It is rarely appropriate OR helpful to paint with broad strokes, especially when discussing such a complex topic. There are so many women grieving the unthinkable loss of their baby who are retraumatized by the lack of grace and understanding that explodes onto social media every time there’s a hot button court case. It breaks my heart that so many women are thrust back into pain and shame without a chance to tell their story…without anyone even stopping to ask what their story is.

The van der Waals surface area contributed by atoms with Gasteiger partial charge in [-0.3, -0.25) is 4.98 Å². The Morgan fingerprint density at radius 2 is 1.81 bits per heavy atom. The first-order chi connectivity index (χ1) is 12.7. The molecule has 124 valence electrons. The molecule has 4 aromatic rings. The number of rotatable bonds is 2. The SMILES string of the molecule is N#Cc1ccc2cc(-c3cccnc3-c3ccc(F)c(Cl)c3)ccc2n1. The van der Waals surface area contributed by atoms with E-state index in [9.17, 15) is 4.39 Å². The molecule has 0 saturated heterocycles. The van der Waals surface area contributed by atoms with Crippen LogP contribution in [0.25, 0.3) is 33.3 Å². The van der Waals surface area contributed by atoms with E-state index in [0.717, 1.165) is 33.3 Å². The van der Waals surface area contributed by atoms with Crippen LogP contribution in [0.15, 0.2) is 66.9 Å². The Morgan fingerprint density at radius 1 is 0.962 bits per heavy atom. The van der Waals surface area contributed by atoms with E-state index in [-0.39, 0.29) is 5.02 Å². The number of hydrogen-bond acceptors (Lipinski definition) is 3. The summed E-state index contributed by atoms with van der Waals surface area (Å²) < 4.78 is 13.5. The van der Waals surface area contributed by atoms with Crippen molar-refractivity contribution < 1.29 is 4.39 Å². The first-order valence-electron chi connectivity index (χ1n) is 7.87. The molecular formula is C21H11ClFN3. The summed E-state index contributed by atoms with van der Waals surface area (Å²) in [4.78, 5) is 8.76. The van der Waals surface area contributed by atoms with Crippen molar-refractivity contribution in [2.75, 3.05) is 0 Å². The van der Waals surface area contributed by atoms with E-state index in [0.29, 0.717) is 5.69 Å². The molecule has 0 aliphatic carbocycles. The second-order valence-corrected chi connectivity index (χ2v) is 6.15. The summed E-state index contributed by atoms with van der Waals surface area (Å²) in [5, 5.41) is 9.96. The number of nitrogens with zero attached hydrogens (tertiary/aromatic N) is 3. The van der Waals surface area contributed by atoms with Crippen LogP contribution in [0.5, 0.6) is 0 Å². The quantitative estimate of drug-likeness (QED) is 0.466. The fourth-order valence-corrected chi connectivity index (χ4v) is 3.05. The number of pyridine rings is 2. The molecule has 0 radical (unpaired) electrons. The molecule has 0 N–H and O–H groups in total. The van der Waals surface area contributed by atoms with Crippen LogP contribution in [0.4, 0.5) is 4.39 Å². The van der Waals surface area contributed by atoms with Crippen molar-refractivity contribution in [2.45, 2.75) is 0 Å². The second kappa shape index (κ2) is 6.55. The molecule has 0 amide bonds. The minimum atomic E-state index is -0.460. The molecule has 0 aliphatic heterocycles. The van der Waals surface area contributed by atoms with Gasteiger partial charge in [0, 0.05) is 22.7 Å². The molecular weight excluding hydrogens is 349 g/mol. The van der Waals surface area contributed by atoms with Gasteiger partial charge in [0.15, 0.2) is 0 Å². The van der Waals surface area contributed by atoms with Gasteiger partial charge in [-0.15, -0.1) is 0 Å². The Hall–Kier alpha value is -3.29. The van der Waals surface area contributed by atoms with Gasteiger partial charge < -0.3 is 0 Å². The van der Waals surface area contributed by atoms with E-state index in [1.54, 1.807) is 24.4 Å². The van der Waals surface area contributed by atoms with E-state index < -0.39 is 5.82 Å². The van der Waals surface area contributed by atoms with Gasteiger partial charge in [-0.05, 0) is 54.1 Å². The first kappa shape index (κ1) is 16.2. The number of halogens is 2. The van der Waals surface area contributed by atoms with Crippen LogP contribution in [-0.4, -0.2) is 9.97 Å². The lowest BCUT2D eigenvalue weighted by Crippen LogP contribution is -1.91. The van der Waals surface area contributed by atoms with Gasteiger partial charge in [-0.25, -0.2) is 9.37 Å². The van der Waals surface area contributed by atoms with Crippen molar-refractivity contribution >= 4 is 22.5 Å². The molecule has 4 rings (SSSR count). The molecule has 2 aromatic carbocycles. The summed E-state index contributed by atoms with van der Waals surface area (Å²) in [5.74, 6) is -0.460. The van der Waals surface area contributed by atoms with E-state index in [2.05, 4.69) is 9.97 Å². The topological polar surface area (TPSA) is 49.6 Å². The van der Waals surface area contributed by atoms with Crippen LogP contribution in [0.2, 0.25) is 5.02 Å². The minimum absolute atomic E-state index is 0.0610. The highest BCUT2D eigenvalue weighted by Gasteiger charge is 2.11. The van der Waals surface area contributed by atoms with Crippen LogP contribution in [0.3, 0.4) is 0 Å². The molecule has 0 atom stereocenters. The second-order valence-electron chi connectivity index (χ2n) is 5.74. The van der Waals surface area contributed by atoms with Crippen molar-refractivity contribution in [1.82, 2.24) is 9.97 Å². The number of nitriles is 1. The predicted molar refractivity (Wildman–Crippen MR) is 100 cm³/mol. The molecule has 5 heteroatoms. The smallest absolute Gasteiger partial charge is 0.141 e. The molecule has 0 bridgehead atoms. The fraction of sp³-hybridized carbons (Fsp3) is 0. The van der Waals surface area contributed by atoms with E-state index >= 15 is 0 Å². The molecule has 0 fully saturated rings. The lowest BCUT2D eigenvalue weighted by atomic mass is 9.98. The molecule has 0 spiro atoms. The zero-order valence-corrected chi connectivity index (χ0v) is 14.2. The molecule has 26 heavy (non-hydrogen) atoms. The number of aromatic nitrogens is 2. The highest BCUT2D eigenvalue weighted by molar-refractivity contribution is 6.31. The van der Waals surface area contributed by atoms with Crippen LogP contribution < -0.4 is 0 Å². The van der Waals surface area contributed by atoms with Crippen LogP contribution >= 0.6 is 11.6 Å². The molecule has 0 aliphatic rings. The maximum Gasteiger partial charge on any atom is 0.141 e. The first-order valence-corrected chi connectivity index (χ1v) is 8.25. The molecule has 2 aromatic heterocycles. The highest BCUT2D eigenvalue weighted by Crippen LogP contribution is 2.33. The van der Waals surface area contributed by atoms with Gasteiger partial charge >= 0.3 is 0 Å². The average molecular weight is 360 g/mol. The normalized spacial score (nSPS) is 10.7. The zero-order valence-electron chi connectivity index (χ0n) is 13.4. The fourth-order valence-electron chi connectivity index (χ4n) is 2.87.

This dispute has always felt very grey to me, but I have always considered myself pro-life, with exceptions of rape, incest, and the mother’s life being at risk. However, when I was pregnant with my first-born, my eyes were opened to just how personal and murky this debate really is. My brother died in a tragic accident when I was 11 weeks pregnant with my son Isaac. The night before my 12 week prenatal appointment I was suffering from extreme anxiety and panic, as I feared there would be something horribly wrong with my baby, and I knew I could NOT survive another loss. My entire family gathered around my parent’s kitchen table and prayed for me and the life growing inside. After that terrifying appointment, I began to imagine what it would be like to be told that my baby wasn’t viable for life outside the womb, or that he didn’t have a heartbeat, or any number of horrible announcements from a doctor that change the trajectory of a pregnancy…change the trajectory of all the lives involved. Around this time, I received a prayer request for a woman who knowingly and courageously was giving birth to her stillborn baby. It was in that EXACT moment (reading this gut-wrenching prayer request) that I knew I could never live through laboring and delivering my dead son or expose my family to such trauma as we were still reeling with grief over the unexpected loss of my brother. I would never have recovered from this fate. If I had faced that horrible reality, I would have chosen a therapeutic abortion, as I truly believe that I couldn’t have endured the alternative at that time in my life. I would have opted for an abortion and I would have been thankful that it was an option. Contrary to many of the memes and hurtful mud-slinging I hear and see, I don’t believe that decision would’ve made me Godless, faithless, heartless, or a murderer. I believe most of us make decisions based on advanced medicine/science and the intimate knowledge of our own capacity to live with our choices, and doing so we can still walk faithfully with God through it all. It was this experience that gave me a more nuanced perspective than I had ever had before. It made me realize how our experiences so often drive what we’re willing to fight for and that maybe sharing our stories with each other could narrow the divide.